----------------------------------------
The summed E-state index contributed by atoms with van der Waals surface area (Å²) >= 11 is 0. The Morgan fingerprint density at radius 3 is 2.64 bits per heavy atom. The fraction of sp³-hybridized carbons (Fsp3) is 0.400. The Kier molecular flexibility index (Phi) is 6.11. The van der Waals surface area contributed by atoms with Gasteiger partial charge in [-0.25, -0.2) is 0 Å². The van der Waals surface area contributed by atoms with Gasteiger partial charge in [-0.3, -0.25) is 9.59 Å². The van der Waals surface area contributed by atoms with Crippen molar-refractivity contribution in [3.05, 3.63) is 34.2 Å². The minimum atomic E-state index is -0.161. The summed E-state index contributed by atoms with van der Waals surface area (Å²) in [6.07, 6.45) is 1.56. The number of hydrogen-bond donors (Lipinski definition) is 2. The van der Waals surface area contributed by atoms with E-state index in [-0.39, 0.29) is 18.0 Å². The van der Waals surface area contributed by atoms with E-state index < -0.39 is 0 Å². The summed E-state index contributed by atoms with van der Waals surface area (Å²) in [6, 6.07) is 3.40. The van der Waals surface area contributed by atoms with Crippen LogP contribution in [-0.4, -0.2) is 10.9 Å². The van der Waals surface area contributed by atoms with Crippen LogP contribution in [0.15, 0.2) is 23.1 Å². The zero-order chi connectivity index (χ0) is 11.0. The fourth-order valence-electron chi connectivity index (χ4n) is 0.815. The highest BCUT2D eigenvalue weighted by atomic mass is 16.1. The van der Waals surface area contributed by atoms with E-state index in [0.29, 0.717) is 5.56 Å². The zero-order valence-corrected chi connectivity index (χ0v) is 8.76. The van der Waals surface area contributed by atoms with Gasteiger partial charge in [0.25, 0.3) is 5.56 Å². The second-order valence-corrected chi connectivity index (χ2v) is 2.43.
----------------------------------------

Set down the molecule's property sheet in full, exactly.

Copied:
The summed E-state index contributed by atoms with van der Waals surface area (Å²) >= 11 is 0. The Morgan fingerprint density at radius 3 is 2.64 bits per heavy atom. The fraction of sp³-hybridized carbons (Fsp3) is 0.400. The Kier molecular flexibility index (Phi) is 6.11. The van der Waals surface area contributed by atoms with Gasteiger partial charge in [-0.25, -0.2) is 0 Å². The van der Waals surface area contributed by atoms with Gasteiger partial charge in [-0.3, -0.25) is 9.59 Å². The van der Waals surface area contributed by atoms with Crippen molar-refractivity contribution in [3.05, 3.63) is 34.2 Å². The minimum atomic E-state index is -0.161. The summed E-state index contributed by atoms with van der Waals surface area (Å²) in [6.07, 6.45) is 1.56. The number of hydrogen-bond donors (Lipinski definition) is 2. The van der Waals surface area contributed by atoms with E-state index in [-0.39, 0.29) is 18.0 Å². The van der Waals surface area contributed by atoms with E-state index < -0.39 is 0 Å². The summed E-state index contributed by atoms with van der Waals surface area (Å²) in [6, 6.07) is 3.40. The van der Waals surface area contributed by atoms with Crippen LogP contribution in [-0.4, -0.2) is 10.9 Å². The van der Waals surface area contributed by atoms with Crippen LogP contribution in [0.15, 0.2) is 23.1 Å². The zero-order chi connectivity index (χ0) is 11.0. The fourth-order valence-electron chi connectivity index (χ4n) is 0.815. The highest BCUT2D eigenvalue weighted by atomic mass is 16.1. The van der Waals surface area contributed by atoms with E-state index in [0.29, 0.717) is 5.56 Å². The zero-order valence-corrected chi connectivity index (χ0v) is 8.76. The van der Waals surface area contributed by atoms with Gasteiger partial charge in [0.25, 0.3) is 5.56 Å². The second-order valence-corrected chi connectivity index (χ2v) is 2.43.